Where: Havana, Viñales, Trinidad, Cienfuegos
Transport: Airlines, Taxi, Bus
When: March 2016, for eight days
Who: One backpacker
Currency: Cuban Convertible Peso (CUC), Cuban Peso (CUP)
You can easily spend at least a month in Cuba and that might still be less, From the tobacco valley of Pinar del Rio to the glorious beaches of Varadero, there is everything for every kind of traveler in this magnificent country. The landscapes, the culture and the food will make you experience everything this country has to offer. Covering the central and west of the country and visiting the main cities is what I did in this trip, but will definitely be back for more.
Everyone requires a visa to Cuba. And whether your country has a consulate or not, you can get the visa for $20 at the airport just before arriving in Cuba. For example, I flew from USA to Cancun (CUN) to Havana (HAV), so I had to purchase the visa at Cancun airport. Allow yourself an extra hour to get the visa, fill in the details and proceed to your flight.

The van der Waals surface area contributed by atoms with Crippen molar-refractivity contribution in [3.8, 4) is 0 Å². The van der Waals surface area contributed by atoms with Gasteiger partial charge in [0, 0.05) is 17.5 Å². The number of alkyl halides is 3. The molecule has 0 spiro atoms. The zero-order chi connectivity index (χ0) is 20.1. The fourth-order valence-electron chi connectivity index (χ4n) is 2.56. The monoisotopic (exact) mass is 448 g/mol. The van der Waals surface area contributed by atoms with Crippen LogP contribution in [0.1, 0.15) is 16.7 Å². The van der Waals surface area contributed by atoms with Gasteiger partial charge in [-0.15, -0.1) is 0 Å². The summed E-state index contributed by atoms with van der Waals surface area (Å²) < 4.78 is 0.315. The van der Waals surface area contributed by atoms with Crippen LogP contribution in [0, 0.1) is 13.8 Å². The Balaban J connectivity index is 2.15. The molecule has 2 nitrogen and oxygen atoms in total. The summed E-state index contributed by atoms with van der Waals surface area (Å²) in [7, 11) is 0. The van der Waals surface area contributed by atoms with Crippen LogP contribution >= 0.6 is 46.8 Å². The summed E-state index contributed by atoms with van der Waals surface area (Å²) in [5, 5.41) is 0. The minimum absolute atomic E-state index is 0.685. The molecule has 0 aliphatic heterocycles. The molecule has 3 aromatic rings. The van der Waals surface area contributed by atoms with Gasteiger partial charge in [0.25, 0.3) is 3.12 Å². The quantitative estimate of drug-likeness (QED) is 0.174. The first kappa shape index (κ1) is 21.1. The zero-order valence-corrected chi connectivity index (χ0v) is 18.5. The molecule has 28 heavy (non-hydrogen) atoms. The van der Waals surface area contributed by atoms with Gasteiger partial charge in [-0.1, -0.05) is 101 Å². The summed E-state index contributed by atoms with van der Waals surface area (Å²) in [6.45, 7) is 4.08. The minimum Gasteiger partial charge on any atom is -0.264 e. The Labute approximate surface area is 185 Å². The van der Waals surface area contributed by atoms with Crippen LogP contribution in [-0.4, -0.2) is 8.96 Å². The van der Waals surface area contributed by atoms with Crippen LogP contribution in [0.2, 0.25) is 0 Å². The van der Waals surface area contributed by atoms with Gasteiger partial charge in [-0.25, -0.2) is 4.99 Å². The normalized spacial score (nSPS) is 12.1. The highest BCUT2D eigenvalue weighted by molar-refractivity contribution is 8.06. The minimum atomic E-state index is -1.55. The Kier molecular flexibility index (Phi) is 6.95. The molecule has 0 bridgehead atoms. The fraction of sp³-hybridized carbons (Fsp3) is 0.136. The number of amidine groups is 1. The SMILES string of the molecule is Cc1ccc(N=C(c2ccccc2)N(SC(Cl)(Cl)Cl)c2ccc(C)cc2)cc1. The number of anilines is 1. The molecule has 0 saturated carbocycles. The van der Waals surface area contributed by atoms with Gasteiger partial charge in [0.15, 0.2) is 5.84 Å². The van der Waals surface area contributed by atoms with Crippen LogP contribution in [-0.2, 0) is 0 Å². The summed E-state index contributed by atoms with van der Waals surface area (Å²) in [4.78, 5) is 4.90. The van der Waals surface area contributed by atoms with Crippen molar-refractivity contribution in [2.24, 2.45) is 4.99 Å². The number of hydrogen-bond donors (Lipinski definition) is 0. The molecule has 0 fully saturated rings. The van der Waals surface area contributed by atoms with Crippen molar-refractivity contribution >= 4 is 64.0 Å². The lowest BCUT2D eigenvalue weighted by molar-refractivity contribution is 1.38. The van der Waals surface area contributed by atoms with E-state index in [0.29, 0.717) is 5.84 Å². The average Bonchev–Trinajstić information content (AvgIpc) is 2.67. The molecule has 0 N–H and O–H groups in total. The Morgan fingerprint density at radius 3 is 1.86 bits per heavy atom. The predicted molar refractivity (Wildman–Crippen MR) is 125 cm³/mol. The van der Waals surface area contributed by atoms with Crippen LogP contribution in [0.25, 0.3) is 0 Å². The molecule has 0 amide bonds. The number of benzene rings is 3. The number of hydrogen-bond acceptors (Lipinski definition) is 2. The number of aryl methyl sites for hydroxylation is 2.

It is very important that you fill in the details carefully because any mistake will cost you another $20! The visa card comes as dual – one part is taken by the Cuban authorities during arrival and the second part during departure. This means that you will not be able to (and must not) stamp the visa to your passport, although you do get entry and exit immigration stamps (fellow US citizen travelers mentioned that they didn’t get any stamps in their passports.)
Cuba has two legal tenders – one is called Cuban Peso (CUP) and other is Cuban Convertible Peso (CUC). The locals are not allowed to use CUC (actually pronounced as “cook”), while officially tourists are not allowed to use CUP. Officially, CUP is pegged to the USD as CUP 26.50 to a dollar, whereas CUC is one-to-one with the dollar.